April 2nd is World Autism Awareness Day, and the month of April has been deemed Autism Acceptance Month. Let’s Light it Up Blue and support acceptance and inclusion of people with autism! Unfortunately, despite its prevalence in today’s society, many people still don’t understand this spectrum disorder.
So what is Autism Spectrum Disorder (ASD)? It is a range of conditions typically characterized by challenges with social skills and communication difficulties. It affects 1 in 54 children in the United States today. Since it is a spectrum, people with autism can range anywhere from needing significant support in everyday life to living completely independently. It is important for us to understand, include, and normalize those who have this condition.
So what should the general public know? First, people on the autism spectrum are all different. They do however, share some similar characteristics. People with ASD often:
- struggle with social norms, facial expressions, and feelings
- tend to be very literal, having difficulty understanding nuanced speech
- display repetitive behaviors
- have a sensitivity to sensory stimuli such as light and noise
- can be non-verbal or struggle with self-expression
- require structure and repetition and have trouble deviating from that
- can get highly agitated due to an inability to express their feelings
- struggle simultaneously with other medical issues and/or mental health challenges
Remember, some people with ASD may have many or all of these characteristics, while others may only display one or two. The biggest challenge to supporting people with autism and their families is getting others to understand and include people with autism. One way to do this is to normalize it. Many of the strategies that help children with autism are also great for all children. Using dimmer lighting and softer voices and having a schedule so children know what to expect throughout the day are strategies used for children with autism that are effective with all children.
It is up to all of us to accept children with autism for who they are and not try to change them. One excellent way to do this is to interact with all types of people. Schools are using inclusion much more frequently these days which definitely helps all children interact with each other. Another way is through reading about your world. There are books for children of all ages to help understand each other. Below, you'll find some of my favorite books involving children with autism. For more great suggestions, check out our Dive into Diversity posts last April, and this book list for tweens from Brightly.
Finally, join Turtle Dance Music for a special inclusive, neurodiverse event for children and teens of all abilities for Autism Acceptance Month. Families will dance, sing along, and hear stories and songs about autism advocates who have had incredible success in their lives and careers. The event will take place on Thursday, April 22 at 11:00 a.m.; click here for event details.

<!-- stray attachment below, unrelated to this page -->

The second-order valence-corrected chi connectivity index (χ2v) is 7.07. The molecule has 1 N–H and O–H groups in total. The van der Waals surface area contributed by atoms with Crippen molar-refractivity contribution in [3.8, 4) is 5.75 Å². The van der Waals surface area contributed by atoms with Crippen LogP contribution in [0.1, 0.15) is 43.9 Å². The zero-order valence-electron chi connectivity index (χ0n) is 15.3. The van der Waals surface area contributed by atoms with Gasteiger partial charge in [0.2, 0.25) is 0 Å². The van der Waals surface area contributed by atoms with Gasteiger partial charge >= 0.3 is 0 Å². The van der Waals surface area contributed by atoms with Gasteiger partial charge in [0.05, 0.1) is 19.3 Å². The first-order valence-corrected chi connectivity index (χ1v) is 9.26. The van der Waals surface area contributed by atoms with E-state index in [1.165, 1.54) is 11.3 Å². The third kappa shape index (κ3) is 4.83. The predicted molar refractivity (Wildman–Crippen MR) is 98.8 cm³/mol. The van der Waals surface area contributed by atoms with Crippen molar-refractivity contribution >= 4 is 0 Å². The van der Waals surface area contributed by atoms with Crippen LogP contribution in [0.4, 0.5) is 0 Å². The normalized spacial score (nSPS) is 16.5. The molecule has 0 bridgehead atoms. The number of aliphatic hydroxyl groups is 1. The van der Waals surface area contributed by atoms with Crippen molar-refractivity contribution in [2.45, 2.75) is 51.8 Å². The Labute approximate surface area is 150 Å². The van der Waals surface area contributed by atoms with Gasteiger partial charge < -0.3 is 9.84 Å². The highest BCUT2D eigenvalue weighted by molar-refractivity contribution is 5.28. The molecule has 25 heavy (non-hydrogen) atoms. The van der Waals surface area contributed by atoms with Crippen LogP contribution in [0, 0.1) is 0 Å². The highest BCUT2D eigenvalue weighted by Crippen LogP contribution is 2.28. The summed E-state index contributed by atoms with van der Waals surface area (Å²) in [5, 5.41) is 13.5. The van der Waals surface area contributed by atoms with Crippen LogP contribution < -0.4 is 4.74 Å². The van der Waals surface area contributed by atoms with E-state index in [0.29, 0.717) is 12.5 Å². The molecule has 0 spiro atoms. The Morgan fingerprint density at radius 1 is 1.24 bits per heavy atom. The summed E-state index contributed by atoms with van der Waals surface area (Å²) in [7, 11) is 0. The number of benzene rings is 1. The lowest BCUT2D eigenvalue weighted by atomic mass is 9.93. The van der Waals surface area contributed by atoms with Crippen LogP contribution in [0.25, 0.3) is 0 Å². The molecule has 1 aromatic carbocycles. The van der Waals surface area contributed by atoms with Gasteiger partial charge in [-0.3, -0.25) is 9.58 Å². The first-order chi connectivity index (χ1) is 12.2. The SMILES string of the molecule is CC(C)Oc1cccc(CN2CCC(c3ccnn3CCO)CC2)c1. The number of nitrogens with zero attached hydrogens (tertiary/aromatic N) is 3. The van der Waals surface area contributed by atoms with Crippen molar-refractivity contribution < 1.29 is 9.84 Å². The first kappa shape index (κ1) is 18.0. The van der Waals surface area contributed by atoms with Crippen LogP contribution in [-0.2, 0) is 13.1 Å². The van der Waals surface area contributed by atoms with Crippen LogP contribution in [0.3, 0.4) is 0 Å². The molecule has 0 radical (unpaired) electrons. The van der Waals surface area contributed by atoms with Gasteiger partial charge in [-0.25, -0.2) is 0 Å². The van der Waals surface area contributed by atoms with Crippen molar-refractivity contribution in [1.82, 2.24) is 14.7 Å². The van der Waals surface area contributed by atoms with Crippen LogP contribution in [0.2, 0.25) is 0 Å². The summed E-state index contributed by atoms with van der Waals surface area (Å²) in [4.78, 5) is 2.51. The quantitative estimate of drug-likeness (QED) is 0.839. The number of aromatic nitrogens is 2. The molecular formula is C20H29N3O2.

A Friend for Henry by Jenn Bailey, illustrated by Mika Song
This beautifully simple picture book never mentions anything about autism. It simply shows Henry’s thought process and actions as he attempts to make new friends in his classroom. It shows good examples of how literal some children with autism can be and how it can impede their social interactions. It also shows how simple kindness can overcome these difficulties.
My Brother Charlie by Holly Robinson Peete and Ryan Elizabeth Peete, illustrated by Shane W. Evans
This picture book is a collaboration between mother and daughter to celebrate their son/twin, Charlie. It is from the perspective of the twin sister, rather than the child with autism. It’s an interesting way to look at autism and shows both the challenges and beauty of this disorder. Children learn that although a person with autism may not verbalize their feelings, they still show them in their actions.
A Whole New Ballgame: A Rip and Red Book by Phil Bildner, illustrated by Tim Probert
This middle grade novel, the first in a series, is fun and fantastic for basketball fans. Best friends Rip and Red have a new teacher who is also their basketball coach. His eccentric methods in the classroom and on the court throw off both boys, but especially Red, who thrives on routine. Red’s difficulties are handled with care and love and Bildner paints a picture of how successful a child with autism can be with a supportive community around him.
Marcelo in the Real World by Francisco Stork
Marcelo is a teen with high-functioning ASD (the book refers to it as Asperger’s, but that term is no longer used) who goes to a private school for people with various disabilities. He is comfortable with his life there, but his high achieving lawyer father wants him to get “real world” experience by working in his law firm for the summer. Stork does a great job of detailing how Marcelo’s brain works, while also bringing up other interesting issues like ethics in law, faith, and the basis of attraction. Overall, a very interesting read.